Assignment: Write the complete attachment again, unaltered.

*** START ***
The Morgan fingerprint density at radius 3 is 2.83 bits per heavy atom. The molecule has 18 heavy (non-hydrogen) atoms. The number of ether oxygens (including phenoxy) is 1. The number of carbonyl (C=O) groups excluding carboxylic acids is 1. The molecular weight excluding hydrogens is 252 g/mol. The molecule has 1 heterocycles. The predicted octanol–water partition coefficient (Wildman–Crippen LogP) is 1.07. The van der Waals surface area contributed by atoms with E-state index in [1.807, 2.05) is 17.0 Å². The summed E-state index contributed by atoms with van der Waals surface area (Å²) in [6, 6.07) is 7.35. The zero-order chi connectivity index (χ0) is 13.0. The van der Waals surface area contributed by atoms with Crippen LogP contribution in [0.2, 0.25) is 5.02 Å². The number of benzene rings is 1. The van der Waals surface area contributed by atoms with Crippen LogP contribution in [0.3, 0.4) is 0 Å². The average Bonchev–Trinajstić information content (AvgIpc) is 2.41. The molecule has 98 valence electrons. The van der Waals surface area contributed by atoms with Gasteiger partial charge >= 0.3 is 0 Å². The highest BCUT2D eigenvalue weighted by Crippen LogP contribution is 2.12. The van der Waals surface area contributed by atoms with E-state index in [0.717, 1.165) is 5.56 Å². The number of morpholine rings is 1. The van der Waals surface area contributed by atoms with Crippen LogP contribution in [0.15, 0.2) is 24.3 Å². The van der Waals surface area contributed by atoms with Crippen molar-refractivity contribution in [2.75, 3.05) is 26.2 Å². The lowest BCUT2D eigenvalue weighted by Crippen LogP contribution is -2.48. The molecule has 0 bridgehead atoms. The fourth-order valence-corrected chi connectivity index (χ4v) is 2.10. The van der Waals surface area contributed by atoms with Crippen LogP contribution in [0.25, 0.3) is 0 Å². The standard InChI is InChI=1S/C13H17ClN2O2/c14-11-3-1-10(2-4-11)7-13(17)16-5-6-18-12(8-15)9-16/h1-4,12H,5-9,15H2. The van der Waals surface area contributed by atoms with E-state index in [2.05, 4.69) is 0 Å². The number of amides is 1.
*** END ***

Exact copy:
The Morgan fingerprint density at radius 3 is 2.83 bits per heavy atom. The molecule has 18 heavy (non-hydrogen) atoms. The number of ether oxygens (including phenoxy) is 1. The number of carbonyl (C=O) groups excluding carboxylic acids is 1. The molecular weight excluding hydrogens is 252 g/mol. The molecule has 1 heterocycles. The predicted octanol–water partition coefficient (Wildman–Crippen LogP) is 1.07. The van der Waals surface area contributed by atoms with E-state index in [1.807, 2.05) is 17.0 Å². The summed E-state index contributed by atoms with van der Waals surface area (Å²) in [6, 6.07) is 7.35. The zero-order chi connectivity index (χ0) is 13.0. The van der Waals surface area contributed by atoms with Crippen LogP contribution in [0.2, 0.25) is 5.02 Å². The number of benzene rings is 1. The van der Waals surface area contributed by atoms with Crippen LogP contribution in [0.3, 0.4) is 0 Å². The average Bonchev–Trinajstić information content (AvgIpc) is 2.41. The molecule has 98 valence electrons. The van der Waals surface area contributed by atoms with Gasteiger partial charge >= 0.3 is 0 Å². The highest BCUT2D eigenvalue weighted by Crippen LogP contribution is 2.12. The van der Waals surface area contributed by atoms with E-state index in [0.717, 1.165) is 5.56 Å². The number of morpholine rings is 1. The van der Waals surface area contributed by atoms with Crippen LogP contribution in [0.15, 0.2) is 24.3 Å². The van der Waals surface area contributed by atoms with Crippen molar-refractivity contribution in [2.75, 3.05) is 26.2 Å². The lowest BCUT2D eigenvalue weighted by Crippen LogP contribution is -2.48. The molecule has 0 bridgehead atoms. The fourth-order valence-corrected chi connectivity index (χ4v) is 2.10. The van der Waals surface area contributed by atoms with Crippen LogP contribution in [0.25, 0.3) is 0 Å². The standard InChI is InChI=1S/C13H17ClN2O2/c14-11-3-1-10(2-4-11)7-13(17)16-5-6-18-12(8-15)9-16/h1-4,12H,5-9,15H2. The van der Waals surface area contributed by atoms with E-state index in [2.05, 4.69) is 0 Å². The number of amides is 1.